So that nice young Nicholas Bolton, champion of the benighted BrisConnections mums and dads, turned out to be a cad and a bounder — a bolter, in fact.

Last Wednesday he sold his votes (but not his shares) to a no doubt bitterly grumpy Wal King of Leighton Holdings for $4.5 million and on Saturday lodged his proxies against all of his own resolutions for yesterday’s general meeting. Thus when the meeting began, everyone knew it was a non-event except the 50 souls who turned up to vote for their saviour Mr Bolton.

It didn’t matter anyway. They would almost certainly have still been on the hook for $1 a share in a fortnight if the trust had been wound up and/or BrisConnections Management Co had been removed as the responsible entity (RE), although there was a sliver of doubt about that, which is what brought 50 of these disaster victims out on a wet and humid Brisbane day.

And of course Nicholas Bolton has not bolted — he is still up for $77 million on April 28th, and although he has apparently squirrelled the $4.5 million away in a separate entity his bankruptcy trustee will no doubt go after that money when the time comes.

That is, if there isn’t a resolution of this mess between now and then — which there must be.

The underwriters, Macquarie Group and Deutsche Bank, and probably together with the contractor, Leighton subsidiary Thiess John Holland, and the Queensland Government, know that they will have to offer to let unitholders walk away from their units and their liabilities.

Macquarie has accepted this; Deutsche is trying to squeeze Premier Anna Bligh for $300 million before agreeing, which is worth a try perhaps. Leighton’s Wal King probably reckons he has done his bit by buying off the Bolton nuisance.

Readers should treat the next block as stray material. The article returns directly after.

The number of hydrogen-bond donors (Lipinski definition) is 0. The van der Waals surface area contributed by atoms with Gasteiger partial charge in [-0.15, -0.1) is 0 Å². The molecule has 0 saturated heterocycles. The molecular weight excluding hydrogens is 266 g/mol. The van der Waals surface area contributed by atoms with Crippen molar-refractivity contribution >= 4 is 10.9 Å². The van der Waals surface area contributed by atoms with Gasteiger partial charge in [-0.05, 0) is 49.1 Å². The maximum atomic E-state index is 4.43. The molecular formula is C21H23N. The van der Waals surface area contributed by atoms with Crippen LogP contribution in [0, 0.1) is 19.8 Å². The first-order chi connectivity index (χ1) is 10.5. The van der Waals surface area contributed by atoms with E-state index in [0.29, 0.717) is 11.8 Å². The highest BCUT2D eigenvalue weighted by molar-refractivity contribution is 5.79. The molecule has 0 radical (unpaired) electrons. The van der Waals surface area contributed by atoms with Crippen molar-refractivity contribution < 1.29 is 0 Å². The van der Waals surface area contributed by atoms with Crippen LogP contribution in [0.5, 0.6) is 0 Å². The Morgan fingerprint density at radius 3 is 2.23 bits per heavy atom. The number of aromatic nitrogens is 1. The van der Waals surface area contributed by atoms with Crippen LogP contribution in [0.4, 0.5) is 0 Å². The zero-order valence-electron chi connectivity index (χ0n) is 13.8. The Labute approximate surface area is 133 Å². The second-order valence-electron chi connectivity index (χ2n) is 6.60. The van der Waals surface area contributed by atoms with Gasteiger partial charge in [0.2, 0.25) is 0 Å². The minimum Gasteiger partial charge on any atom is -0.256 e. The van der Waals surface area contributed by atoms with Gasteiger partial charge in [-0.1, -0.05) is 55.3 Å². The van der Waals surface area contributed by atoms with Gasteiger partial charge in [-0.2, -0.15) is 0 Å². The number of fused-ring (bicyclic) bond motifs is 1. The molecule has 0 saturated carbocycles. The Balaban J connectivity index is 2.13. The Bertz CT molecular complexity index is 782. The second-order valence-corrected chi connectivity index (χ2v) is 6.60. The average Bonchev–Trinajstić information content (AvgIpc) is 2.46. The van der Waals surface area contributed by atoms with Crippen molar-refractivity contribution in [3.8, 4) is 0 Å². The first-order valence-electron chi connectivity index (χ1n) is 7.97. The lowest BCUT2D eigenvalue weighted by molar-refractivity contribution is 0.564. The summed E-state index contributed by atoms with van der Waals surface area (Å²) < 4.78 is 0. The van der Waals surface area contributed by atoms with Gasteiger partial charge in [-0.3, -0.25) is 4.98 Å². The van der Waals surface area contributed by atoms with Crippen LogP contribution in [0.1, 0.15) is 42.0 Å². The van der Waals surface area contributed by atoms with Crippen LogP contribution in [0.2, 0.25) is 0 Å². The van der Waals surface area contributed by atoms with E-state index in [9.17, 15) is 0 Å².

There are two instalments of $390 million still due to help fund Brisbane’s airport tollway. The next is due on April 28th and the final instalment a year later.

BrisConnections expects a 60-65% default rate on these (a third of them are thought to be in for the long haul and prepared to pay), which means the underwriters are up for a total of about $500 million.

They could probably come close to getting that back by bankrupting all of the non-paying unitholders and seizing their assets, but nobody thinks that would be a very good idea. It would certainly be very unhelpful politically, which is why, presumably, Deutsche thinks the Government might be good for some of it.

The reality is that Macquarie, Deutsche, the State Government and Leighton are going to end up as large BrisConnections unitholders, and they are going to get their units for $2 each rather than the $3 in instalments at which they were issued. They are just arguing over who pays what.

One thing that won’t happen is the end of the project. Yesterday, as the BrisConnections unitholders arrived at the Convention Centre in their futile attempt to wriggle out, the company’s 1300 staff were already at work and the tunnelling had resumed after the Easter break.